Phillip Toledano, “Bankrupt” (2003) (via, Courtesy of Klompching Gallery)

Ringing in the New Year, the Winkleman Gallery’s small group exhibition Corporations Are People Too might prove that 2011’s artistic obsession with corporate power, the economic crisis and abandoned office buildings with unintentionally ironic posters will continue into 2012. And I’m not entirely convinced that’s a good thing.

Taking its name from a typically stupid Mitt Romney quote, Corporations Are People Too traces the role of corporations in the lives of Americans from photographs of child labor during the Great Depression to Phillip Toledano’s photographs of empty offices from the early 2000s. Obviously inspired by the popularity of Occupy Wall Street, I fear that the Winkleman Gallery’s show foreshadows a year of similar gallery exhibitions that will attempt to latch on to the critique articulated by OWS.

When I first walked into Corporations Are People Too, I felt the distinct sense of deja-vu that I had attended this exact exhibition before. Probably because in the past year, there has been so much art dedicated to the economy, corporations and protest that there seems to be nothing new to be said. Eerily similar to the work that I saw in 14 & 15, an exhibition in an actual abandoned office space in the Lipstick Building this past summer, the work was, as a whole, as lifeless and distant as the corporations they are critiquing.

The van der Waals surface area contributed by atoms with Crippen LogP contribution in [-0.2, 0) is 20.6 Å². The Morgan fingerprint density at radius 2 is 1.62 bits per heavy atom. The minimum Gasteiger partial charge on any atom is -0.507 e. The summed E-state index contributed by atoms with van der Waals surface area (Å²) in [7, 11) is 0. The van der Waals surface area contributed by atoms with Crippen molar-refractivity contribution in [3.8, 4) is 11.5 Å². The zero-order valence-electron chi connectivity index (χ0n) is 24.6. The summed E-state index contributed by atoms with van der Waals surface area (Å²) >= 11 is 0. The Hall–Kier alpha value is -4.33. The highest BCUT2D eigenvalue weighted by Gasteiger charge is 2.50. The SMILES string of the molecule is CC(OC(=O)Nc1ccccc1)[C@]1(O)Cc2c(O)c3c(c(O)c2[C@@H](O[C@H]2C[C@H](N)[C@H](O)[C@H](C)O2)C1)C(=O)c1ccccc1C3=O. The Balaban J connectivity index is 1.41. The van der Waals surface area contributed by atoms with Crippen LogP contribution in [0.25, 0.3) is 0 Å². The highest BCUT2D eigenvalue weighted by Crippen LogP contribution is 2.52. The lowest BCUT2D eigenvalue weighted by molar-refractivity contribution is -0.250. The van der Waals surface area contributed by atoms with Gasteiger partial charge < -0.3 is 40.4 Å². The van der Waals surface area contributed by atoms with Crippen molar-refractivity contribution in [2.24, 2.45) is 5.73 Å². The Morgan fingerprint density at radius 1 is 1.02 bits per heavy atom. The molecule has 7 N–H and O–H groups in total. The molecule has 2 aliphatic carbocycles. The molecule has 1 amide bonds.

My main problem with these group exhibitions that focus on the economy is there never seems to be any real purpose to the work.  At the end of the day, an exhibition that is curated based on the role of corporations in the lives of Americans from the 20th to the 21th century should probably seem to have an overarching statement or at least, make the visitor reconsider the role of corporations in their own lives.

Kota Ezawa, “Ikea NEW! ($2.99)” (2007), lightbox (photo by author)

For example looking Kota Ezawa’s series of Ikea lightboxes, which are redrawn from the catalogue itself, I feel that I’m missing the point. The Winkleman press release explains that these Ikea works:

stem from his mixed feelings about our need for furniture chosen not as an object to be kept or cherished but rather as an inexpensive solution to a living problem. Within these paired-down renderings, the catalog pages lose their function as advertisements and their staged domestic interiors become instead theater stages for the drama of contemporary life.